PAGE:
For the duration of this week, the dominant airflow over the entire country was from north to south.
This is the result of the stationary position of the southern Indian high pressure cell. Its core has remained stuck some 2000 km south-east of Madagascar with very little indication that it intends moving east.
The core of a high pressure cell is an area, often covering between 1000 and 2000 km where the air is dense, cold and stable. However, this whole system very slowly rotates, in the southern hemisphere, in an anti-clockwise rotation. Further away from the core, as can be explained by simple physics, the speed of rotation picks up due to the larger radius, the air moves faster and the barometric pressure drops. In winter, the cores of the high pressure cells in the southern hemisphere typically reads around 1032 mB decreasingly gradually towards the outer rim to about 1016 mB. This is regarded as the outer limit of the high pressure cell.
When the southern Indian high pressure cell is sedentary, as happened this week, its northern rim (1016 mB) has a marked impact on eastern Africa. Along the northern rim, air flows from east to west, entering the continent along the Mozambican and Tanzanian coastline. This air then moves across the continent, still driven by the southern Indian high, but slowly curving towards the south as it crosses Zambia, the southern DRC and Angola. Eventually, the airflow completes the circle and it enters Namibia from the north along the Angolan border, and from the north-east along the Zambezi. It is this anti-cyclonic circulation which advected moisture across a very large part of Namibia this week. Unfortunately, the cloud base sat at around 14,000 feet and the clouds themselves were very shallow with the cloud tops hardly exceeding 25,000 feet. But it did cause some very light rainfall over the interior and towards the south-east along the Botswana border.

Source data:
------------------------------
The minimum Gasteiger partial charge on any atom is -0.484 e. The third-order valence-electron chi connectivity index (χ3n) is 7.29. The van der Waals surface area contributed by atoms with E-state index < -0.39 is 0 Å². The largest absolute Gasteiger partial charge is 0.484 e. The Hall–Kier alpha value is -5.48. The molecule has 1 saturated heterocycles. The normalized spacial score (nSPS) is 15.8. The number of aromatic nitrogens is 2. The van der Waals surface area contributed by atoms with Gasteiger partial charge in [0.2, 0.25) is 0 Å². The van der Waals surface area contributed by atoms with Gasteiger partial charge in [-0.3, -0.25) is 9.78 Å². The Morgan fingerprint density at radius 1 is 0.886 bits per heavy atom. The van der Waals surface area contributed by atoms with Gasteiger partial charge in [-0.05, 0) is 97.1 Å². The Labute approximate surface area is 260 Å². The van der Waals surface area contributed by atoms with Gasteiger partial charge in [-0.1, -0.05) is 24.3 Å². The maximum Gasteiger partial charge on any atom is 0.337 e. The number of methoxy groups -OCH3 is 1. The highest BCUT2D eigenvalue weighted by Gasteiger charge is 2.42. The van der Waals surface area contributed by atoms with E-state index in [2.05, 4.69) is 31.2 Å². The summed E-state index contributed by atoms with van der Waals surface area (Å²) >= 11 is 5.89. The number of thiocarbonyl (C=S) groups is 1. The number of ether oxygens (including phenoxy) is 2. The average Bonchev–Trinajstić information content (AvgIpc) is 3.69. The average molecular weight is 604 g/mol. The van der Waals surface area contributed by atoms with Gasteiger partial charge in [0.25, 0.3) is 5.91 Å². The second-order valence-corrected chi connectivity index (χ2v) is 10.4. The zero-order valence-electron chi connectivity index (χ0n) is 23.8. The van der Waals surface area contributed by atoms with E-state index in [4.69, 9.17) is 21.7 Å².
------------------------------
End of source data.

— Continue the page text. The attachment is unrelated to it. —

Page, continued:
Meanwhile, the core of the South Atlantic high pressure cell sat at the beginning of the week some 2000 km offshore, in line with Lüderitz. As the week progressed, the high approached the continent, encircling its southern coastline and gradually covering the Cape interior. However, early in the week, a so-called cut-off low has developed west of Saldanha Bay in South Africa, weakening to a very large extent, the impact of the South Atlantic high. This cut-off low controlled the weather in South Africa but with little impact in Namibia other than boosting the trough in the mid levels, in other words, boosting the north to south airflow across Namibia.
However, as the South Atlantic high sent out an extension across the southern Cape, another very strong vortex formed some 2000 km south of the Cape. This dissipated the approaching cold front, literally sucking it away and preventing a severe cold intrusion on the continent. But by Friday, the proximity of the South Atlantic high has pushed the entire system to the east, the trough having shifted to the Kavango East and Zambezi running south across the interior of Botswana and into South Africa.
What was a menacing cold front four days ago has dwindled into a minor cold intrusion which should reach the Karas Region during Sunday evening. For the weekend, the airflow from the south is strongly opposing the airflow from the north. By Monday, the Karas Region will be substantially colder but the impact further north should be limited.
This intrusion migrates quickly to the east and by Tuesday, the cold will cover the south-eastern quadrant over most of the Kalahari along the Botswana border and further south up to the Orange River. On Monday and Tuesday, the wind will be fresh from the south, backing to south-east, and then due east by next Wednesday.
The southern Indian high is not expected to budge, remaining south-east of Madagascar opposing the impact of the approaching South Atlantic high. Along the western escarpment and over the interior from north to south, where the pressure differential is at its highest, it should lead to windy, dusty conditions on Tuesday and Wednesday.